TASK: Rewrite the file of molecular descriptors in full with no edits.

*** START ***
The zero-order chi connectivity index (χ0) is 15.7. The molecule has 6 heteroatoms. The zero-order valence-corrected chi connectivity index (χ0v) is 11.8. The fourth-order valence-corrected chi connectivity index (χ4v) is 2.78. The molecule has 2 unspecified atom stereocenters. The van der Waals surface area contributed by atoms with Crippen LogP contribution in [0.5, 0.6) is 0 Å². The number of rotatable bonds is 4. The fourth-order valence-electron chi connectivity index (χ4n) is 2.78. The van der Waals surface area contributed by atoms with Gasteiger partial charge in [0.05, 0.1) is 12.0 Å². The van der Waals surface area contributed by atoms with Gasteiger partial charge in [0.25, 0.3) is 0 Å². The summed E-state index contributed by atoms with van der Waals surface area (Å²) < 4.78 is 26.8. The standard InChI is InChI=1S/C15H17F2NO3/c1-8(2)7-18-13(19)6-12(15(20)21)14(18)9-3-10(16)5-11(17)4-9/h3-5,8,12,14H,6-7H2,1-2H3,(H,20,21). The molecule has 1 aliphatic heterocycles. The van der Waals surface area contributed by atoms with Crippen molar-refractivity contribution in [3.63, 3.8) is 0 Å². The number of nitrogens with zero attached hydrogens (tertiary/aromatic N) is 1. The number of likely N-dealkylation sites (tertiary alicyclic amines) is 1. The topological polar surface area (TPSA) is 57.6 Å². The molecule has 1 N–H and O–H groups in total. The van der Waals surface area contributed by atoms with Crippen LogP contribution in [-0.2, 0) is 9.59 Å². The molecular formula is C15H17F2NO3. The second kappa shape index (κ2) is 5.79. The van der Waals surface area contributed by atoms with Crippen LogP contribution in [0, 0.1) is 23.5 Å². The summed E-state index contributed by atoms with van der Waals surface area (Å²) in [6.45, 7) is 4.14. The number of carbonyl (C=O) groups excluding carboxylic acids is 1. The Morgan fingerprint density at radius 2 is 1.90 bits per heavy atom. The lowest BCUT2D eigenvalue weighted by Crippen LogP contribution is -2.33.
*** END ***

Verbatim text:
The zero-order chi connectivity index (χ0) is 15.7. The molecule has 6 heteroatoms. The zero-order valence-corrected chi connectivity index (χ0v) is 11.8. The fourth-order valence-corrected chi connectivity index (χ4v) is 2.78. The molecule has 2 unspecified atom stereocenters. The van der Waals surface area contributed by atoms with Crippen LogP contribution in [0.5, 0.6) is 0 Å². The number of rotatable bonds is 4. The fourth-order valence-electron chi connectivity index (χ4n) is 2.78. The van der Waals surface area contributed by atoms with Gasteiger partial charge in [0.05, 0.1) is 12.0 Å². The van der Waals surface area contributed by atoms with Gasteiger partial charge in [0.25, 0.3) is 0 Å². The summed E-state index contributed by atoms with van der Waals surface area (Å²) < 4.78 is 26.8. The standard InChI is InChI=1S/C15H17F2NO3/c1-8(2)7-18-13(19)6-12(15(20)21)14(18)9-3-10(16)5-11(17)4-9/h3-5,8,12,14H,6-7H2,1-2H3,(H,20,21). The molecule has 1 aliphatic heterocycles. The van der Waals surface area contributed by atoms with Crippen molar-refractivity contribution in [3.63, 3.8) is 0 Å². The number of nitrogens with zero attached hydrogens (tertiary/aromatic N) is 1. The number of likely N-dealkylation sites (tertiary alicyclic amines) is 1. The topological polar surface area (TPSA) is 57.6 Å². The molecule has 1 N–H and O–H groups in total. The van der Waals surface area contributed by atoms with Crippen LogP contribution in [-0.2, 0) is 9.59 Å². The molecular formula is C15H17F2NO3. The second kappa shape index (κ2) is 5.79. The van der Waals surface area contributed by atoms with Crippen LogP contribution in [0, 0.1) is 23.5 Å². The summed E-state index contributed by atoms with van der Waals surface area (Å²) in [6.45, 7) is 4.14. The number of carbonyl (C=O) groups excluding carboxylic acids is 1. The Morgan fingerprint density at radius 2 is 1.90 bits per heavy atom. The lowest BCUT2D eigenvalue weighted by Crippen LogP contribution is -2.33.